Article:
Whether I was sharing a child's Fountas & Pinnell reading level, their Lexile range, or a score on an online reading assessment, parents would always want to leave the conference with ideas for books that their child could read at home. Ready-to-Read books make a GREAT recommendation because no matter the level, from pre-readers to more advanced readers there is a Ready-to-Read book for everyone!

The Pre-Level One books are perfect for my four-year-old daughter. They really help her with concepts of print and allow her to become interested in reading. I love reading them to her at home cuddled up in her bed!

The Level Three books are great for my son who is in second grade! Camden loves to read independently but can be pretty picky with books. The Ready to Read books are great for readers like him because they have so many different options! From favorite characters like Batman (affiliate link)  to non-fiction texts like True Colors! The Story of Crayola (affiliate link)!

Since there are five different levels and you can buy these books at so many different places, including Amazon, they are a great recommendation for parents! To learn more about Ready-to-Read books, visit their website!

As a teacher, I always discuss HOW important it is for parents and their children to be reading together at home. However, as a parent I completely understand how difficult that can be some nights! From doing homework, to cooking dinner, to sports practices, it's just hard to get it all in! As a teacher, I always wanted to make it as easy as I could for parents to not only read with their child, but also talk about what they are reading! As teachers we know that reading is so much more than just reading the words on the page!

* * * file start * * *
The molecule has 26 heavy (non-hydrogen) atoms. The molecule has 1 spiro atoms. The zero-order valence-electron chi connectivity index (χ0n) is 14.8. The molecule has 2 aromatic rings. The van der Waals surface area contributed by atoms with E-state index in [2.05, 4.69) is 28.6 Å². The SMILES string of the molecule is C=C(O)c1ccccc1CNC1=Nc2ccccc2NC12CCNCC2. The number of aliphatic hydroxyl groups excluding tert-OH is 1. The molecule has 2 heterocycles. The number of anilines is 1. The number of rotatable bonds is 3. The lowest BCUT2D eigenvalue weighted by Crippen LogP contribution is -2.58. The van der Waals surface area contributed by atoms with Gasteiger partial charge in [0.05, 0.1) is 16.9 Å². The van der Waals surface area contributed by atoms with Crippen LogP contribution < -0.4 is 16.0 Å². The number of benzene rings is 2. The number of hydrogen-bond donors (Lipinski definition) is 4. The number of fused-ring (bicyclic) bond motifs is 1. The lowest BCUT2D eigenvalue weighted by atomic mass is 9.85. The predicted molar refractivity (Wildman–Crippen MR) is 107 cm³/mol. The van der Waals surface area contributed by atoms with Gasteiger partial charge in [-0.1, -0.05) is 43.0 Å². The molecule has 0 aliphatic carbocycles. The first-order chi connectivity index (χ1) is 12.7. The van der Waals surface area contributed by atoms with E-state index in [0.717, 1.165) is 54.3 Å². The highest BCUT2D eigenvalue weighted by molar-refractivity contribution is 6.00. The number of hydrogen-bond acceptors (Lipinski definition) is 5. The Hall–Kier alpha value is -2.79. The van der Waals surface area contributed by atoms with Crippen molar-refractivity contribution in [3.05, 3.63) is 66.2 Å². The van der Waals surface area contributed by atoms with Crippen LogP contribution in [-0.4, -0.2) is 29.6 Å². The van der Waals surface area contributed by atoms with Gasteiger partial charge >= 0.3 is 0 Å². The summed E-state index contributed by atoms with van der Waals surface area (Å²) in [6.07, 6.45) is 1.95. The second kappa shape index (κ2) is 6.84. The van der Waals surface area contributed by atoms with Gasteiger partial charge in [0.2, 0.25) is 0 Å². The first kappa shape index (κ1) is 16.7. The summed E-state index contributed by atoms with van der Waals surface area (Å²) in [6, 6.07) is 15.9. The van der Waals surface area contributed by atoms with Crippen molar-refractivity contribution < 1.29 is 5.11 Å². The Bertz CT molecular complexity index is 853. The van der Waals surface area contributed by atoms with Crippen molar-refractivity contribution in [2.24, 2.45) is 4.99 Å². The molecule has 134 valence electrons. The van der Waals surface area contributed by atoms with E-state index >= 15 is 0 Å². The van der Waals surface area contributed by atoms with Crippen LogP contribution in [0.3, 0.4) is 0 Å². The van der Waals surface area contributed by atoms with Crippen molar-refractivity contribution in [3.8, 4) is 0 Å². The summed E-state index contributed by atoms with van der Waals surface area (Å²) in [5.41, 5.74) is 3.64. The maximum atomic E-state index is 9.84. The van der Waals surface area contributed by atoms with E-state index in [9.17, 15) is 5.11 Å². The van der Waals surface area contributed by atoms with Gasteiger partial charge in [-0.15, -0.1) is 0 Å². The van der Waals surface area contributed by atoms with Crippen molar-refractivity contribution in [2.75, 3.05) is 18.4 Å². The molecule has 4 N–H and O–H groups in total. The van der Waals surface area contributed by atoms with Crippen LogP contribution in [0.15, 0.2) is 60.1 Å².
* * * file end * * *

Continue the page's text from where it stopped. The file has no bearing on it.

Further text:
These little bookmarks are a great tool that parents can use when they are reading fiction and non-fiction Ready-to-Read books and having a discussion with their child! It's a great tool to give them during your Parent-Teacher Conference! Grab them FREE here

I'm going to be honest, I am not a fan of reading logs at all. I truly don't believe in making reading a chore, I feel that it should be done for pleasure and recreation. On the other hand,  I do believe that in order for children to become better readers, they need to be reading. I just don't feel like making them (or their parents) record the books they are reading each night is helpful! I started using these simple reading logs that my students were responsible for each month! Instead of having their parents try to remember to write down the title of the book each night, my students just had to color in a picture for each book (or chapter) they read throughout the month! It allowed my first graders to become more independent and really take responsibility of their reading and homework! 

I hope your students (and parents) LOVE reading Ready-to-Read books at home as much as mine do!